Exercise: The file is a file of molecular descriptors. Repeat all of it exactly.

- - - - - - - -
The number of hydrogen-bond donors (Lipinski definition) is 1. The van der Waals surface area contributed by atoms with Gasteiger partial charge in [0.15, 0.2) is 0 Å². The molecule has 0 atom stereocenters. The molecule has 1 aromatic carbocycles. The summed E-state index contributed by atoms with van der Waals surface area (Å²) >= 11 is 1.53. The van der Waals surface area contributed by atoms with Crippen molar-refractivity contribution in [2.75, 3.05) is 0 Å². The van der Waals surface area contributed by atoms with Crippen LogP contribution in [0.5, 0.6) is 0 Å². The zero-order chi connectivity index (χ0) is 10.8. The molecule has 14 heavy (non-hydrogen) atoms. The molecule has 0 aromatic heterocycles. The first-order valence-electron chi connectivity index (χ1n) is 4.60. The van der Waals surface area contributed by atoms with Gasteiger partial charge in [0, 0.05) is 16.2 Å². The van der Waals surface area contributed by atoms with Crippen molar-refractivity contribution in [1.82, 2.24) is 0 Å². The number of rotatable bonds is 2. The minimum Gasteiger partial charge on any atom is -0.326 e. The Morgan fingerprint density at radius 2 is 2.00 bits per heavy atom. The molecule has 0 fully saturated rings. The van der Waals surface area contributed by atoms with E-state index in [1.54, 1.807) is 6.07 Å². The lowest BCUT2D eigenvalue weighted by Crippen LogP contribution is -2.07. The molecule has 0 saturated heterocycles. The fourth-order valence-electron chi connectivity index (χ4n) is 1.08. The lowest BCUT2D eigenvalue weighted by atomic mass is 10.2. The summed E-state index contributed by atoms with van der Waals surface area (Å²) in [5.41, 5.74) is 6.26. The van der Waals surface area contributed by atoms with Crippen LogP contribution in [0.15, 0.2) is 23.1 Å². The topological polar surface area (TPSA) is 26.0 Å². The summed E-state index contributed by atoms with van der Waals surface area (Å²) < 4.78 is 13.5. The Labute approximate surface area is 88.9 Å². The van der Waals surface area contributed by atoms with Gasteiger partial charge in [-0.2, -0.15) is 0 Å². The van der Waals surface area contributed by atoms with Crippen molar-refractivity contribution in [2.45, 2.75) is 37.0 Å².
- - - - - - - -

The number of hydrogen-bond donors (Lipinski definition) is 1. The van der Waals surface area contributed by atoms with Gasteiger partial charge in [0.15, 0.2) is 0 Å². The molecule has 0 atom stereocenters. The molecule has 1 aromatic carbocycles. The summed E-state index contributed by atoms with van der Waals surface area (Å²) >= 11 is 1.53. The van der Waals surface area contributed by atoms with Crippen molar-refractivity contribution in [2.75, 3.05) is 0 Å². The van der Waals surface area contributed by atoms with Crippen LogP contribution in [0.5, 0.6) is 0 Å². The zero-order chi connectivity index (χ0) is 10.8. The molecule has 14 heavy (non-hydrogen) atoms. The molecule has 0 aromatic heterocycles. The first-order valence-electron chi connectivity index (χ1n) is 4.60. The van der Waals surface area contributed by atoms with Gasteiger partial charge in [0, 0.05) is 16.2 Å². The van der Waals surface area contributed by atoms with Crippen molar-refractivity contribution in [1.82, 2.24) is 0 Å². The number of rotatable bonds is 2. The minimum Gasteiger partial charge on any atom is -0.326 e. The Morgan fingerprint density at radius 2 is 2.00 bits per heavy atom. The molecule has 0 fully saturated rings. The van der Waals surface area contributed by atoms with E-state index in [1.54, 1.807) is 6.07 Å². The lowest BCUT2D eigenvalue weighted by Crippen LogP contribution is -2.07. The molecule has 0 saturated heterocycles. The fourth-order valence-electron chi connectivity index (χ4n) is 1.08. The lowest BCUT2D eigenvalue weighted by atomic mass is 10.2. The summed E-state index contributed by atoms with van der Waals surface area (Å²) in [5.41, 5.74) is 6.26. The van der Waals surface area contributed by atoms with Crippen LogP contribution in [0.15, 0.2) is 23.1 Å². The topological polar surface area (TPSA) is 26.0 Å². The summed E-state index contributed by atoms with van der Waals surface area (Å²) < 4.78 is 13.5. The Labute approximate surface area is 88.9 Å². The van der Waals surface area contributed by atoms with Gasteiger partial charge in [-0.2, -0.15) is 0 Å². The van der Waals surface area contributed by atoms with Crippen molar-refractivity contribution in [2.45, 2.75) is 37.0 Å².